US5377032A true US5377032A (en) 1994-12-27

Family

ID=21762770

Family Applications (1)

Application Number Title Priority Date Filing Date
US08013966 Expired - Lifetime US5377032A (en) 1993-02-05 1993-02-05 Electro-optic light shutter and frame assembly with integrated switching mechanism

Country Status (1)

Country Link
US (1) US5377032A (en)

Cited By (53)

* Cited by examiner, † Cited by third party
Publication number Priority date Publication date Assignee Title
US5835254A (en) * 1995-09-06 1998-11-10 Eastman Kodak Company Mounting assembly for modulators
US5857215A (en) * 1994-07-01 1999-01-12 Ilixco, Inc. Helmet with high performance head and face protection utilizing molded composite materials and method
WO1999012060A1 (en) * 1997-09-04 1999-03-11 Jackson Products, Inc. Apparatus and method for protecting eyes from ultraviolet and bright visible light
US5903247A (en) * 1996-07-19 1999-05-11 The Regents Of The University Of California Servo controlled liquid crystal windows
US5930047A (en) * 1995-04-21 1999-07-27 Xelux Holding Ag Anti-glare device
US5959705A (en) * 1996-03-15 1999-09-28 Osd Envizion, Inc. Welding lens with integrated display, switching mechanism and method
US6067129A (en) * 1996-03-15 2000-05-23 Osd Envizion, Inc. Welding lens with integrated display and method
US6070264A (en) * 1999-04-09 2000-06-06 Jackson Products, Inc. Welding helmet having auto-darkening and manually adjustable lens shade control
US6097527A (en) * 1997-12-02 2000-08-01 Thomson-Csf System for the reduction of laser equivalent surface and for optical protection
WO2001012376A1 (en) * 1999-08-13 2001-02-22 Fronius Schweissmaschinen Produktion Gmbh & Co. Kg Data display on a welding screen
WO2001022906A1 (en) * 1999-09-29 2001-04-05 Optrel Ag Antiglare device
US6228289B1 (en) * 1998-09-25 2001-05-08 Q2100, Inc. Plastic lens systems and methods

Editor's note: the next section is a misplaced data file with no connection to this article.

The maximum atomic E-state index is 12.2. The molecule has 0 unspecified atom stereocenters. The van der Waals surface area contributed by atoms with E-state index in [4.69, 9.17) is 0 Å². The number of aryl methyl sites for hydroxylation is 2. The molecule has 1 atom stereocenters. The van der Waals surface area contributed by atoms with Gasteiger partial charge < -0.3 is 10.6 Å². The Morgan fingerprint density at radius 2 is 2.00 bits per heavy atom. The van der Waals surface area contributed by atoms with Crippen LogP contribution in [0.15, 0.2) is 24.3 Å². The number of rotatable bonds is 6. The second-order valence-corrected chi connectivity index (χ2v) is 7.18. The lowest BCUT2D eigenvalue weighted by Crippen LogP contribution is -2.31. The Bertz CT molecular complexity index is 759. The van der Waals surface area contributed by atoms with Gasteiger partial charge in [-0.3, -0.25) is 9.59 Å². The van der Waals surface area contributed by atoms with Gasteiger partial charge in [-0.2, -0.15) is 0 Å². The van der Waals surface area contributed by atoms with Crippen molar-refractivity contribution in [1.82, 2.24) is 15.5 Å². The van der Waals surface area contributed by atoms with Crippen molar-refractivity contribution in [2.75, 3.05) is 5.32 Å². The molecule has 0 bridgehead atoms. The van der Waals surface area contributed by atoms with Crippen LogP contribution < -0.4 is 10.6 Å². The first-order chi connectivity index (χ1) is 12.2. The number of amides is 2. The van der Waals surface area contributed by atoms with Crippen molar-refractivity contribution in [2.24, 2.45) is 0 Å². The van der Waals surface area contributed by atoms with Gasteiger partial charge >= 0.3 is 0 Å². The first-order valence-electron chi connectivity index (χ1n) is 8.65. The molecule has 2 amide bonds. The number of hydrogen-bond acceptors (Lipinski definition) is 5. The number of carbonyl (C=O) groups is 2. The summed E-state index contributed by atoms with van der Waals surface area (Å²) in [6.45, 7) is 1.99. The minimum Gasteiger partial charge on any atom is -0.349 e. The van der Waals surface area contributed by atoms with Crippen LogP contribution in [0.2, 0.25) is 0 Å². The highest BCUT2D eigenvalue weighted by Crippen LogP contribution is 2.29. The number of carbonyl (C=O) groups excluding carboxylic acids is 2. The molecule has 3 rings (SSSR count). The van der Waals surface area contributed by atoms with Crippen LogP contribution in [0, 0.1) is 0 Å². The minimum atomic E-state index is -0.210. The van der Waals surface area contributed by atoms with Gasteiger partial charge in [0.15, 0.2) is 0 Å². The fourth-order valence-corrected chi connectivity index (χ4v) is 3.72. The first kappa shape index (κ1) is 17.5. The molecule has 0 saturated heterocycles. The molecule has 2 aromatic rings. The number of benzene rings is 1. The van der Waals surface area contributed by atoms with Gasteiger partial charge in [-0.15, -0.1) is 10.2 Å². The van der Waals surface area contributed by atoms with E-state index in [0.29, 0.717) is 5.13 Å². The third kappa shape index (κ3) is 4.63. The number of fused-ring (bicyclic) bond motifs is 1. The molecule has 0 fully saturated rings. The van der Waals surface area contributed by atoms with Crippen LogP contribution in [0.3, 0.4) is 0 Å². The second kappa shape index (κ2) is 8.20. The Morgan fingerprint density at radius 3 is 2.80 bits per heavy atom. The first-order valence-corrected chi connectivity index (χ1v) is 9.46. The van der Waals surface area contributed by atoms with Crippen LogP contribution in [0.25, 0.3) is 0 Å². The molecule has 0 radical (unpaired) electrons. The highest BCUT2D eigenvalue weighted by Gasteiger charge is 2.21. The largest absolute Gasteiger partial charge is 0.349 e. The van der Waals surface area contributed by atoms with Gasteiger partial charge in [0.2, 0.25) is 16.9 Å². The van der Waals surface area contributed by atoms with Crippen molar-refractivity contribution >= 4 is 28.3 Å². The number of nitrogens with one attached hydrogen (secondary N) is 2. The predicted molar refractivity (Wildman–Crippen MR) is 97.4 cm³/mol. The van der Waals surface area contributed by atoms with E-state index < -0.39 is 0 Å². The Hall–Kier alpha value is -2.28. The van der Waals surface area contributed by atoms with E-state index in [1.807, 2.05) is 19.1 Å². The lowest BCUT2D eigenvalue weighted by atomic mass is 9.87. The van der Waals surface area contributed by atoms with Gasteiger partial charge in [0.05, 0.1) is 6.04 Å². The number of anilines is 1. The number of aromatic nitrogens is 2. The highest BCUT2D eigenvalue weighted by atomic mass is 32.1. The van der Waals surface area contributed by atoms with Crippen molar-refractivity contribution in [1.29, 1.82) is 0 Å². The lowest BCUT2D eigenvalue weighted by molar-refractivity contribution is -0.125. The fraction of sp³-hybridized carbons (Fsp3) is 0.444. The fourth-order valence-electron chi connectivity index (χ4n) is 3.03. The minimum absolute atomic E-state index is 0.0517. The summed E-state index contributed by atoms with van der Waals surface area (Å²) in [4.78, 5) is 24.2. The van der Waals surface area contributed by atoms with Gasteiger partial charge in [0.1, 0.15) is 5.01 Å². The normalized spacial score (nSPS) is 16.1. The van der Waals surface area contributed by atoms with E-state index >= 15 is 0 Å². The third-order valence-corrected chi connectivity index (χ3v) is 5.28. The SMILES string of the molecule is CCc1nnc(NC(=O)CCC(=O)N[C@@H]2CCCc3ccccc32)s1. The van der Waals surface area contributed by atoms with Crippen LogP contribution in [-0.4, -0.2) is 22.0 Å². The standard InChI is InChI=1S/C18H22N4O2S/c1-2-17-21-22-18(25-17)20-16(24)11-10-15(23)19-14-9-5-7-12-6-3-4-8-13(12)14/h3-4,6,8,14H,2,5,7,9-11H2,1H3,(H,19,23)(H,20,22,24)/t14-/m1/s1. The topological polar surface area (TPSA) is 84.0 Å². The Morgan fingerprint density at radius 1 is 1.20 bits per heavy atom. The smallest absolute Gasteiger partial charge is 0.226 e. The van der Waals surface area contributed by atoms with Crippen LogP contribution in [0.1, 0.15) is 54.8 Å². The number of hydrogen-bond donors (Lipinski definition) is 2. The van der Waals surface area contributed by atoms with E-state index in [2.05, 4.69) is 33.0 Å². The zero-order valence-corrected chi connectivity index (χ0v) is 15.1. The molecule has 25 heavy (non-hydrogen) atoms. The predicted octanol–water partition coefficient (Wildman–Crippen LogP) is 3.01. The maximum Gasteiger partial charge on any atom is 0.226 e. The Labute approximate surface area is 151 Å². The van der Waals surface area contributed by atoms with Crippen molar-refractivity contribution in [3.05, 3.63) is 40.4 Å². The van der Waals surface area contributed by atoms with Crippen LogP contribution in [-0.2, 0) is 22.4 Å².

US20010038890A1 (en) * 1999-03-19 2001-11-08 Buazza Omar M. Plastic lens systems, compositions, and methods
US20020125741A1 (en) * 1998-06-18 2002-09-12 Alusuisse Technology & Management Ag Roof unit and basic structure of a road-bound vehicle
US20020168440A1 (en) * 2001-02-20 2002-11-14 Foreman John T. Apparatus for preparing an eyeglass lens having a heating system
US20020167098A1 (en) * 2001-02-20 2002-11-14 Foreman John T. Method of preparing an eyeglass lens with a controller
US20020167099A1 (en) * 2001-02-20 2002-11-14 Foreman John T. Method of monitoring components of a lens forming apparatus
US20020175428A1 (en) * 2001-02-20 2002-11-28 Powers Galen R. Mold filing apparatus having multiple fill stations
US20020185761A1 (en) * 2001-02-20 2002-12-12 Lattis Matthew C. Method of entering prescription information
US20020192326A1 (en) * 2001-02-20 2002-12-19 Powers Galen R. Fill system with controller for monitoring use
US20030003176A1 (en) * 2001-02-20 2003-01-02 Foreman John T. System for preparing eyeglass lenses with filling station
US20030042396A1 (en) * 2001-02-20 2003-03-06 Foreman John T. Holder for mold assemblies with indicia
US20030042634A1 (en) * 2001-02-20 2003-03-06 Foreman John T. Eyeglass lens forming apparatus with sensor
US20030042635A1 (en) * 2001-02-20 2003-03-06 Foreman John T. Method for automatically shutting down a lens forming apparatus
US20030042633A1 (en) * 2001-02-20 2003-03-06 Foreman John T. Graphical interface for monitoring usage of components of a lens forming apparatus
US20030042637A1 (en) * 2001-02-20 2003-03-06 Foreman John T. System for preparing an eyeglass lens using colored mold holders
US20030049344A1 (en) * 2001-02-20 2003-03-13 Foreman John T. System for preparing eyeglass lenses with a high volume curing unit
US20030054061A1 (en) * 2001-02-20 2003-03-20 Foreman John T. Apparatus for preparing an eyeglass lens having multiple conveyor systems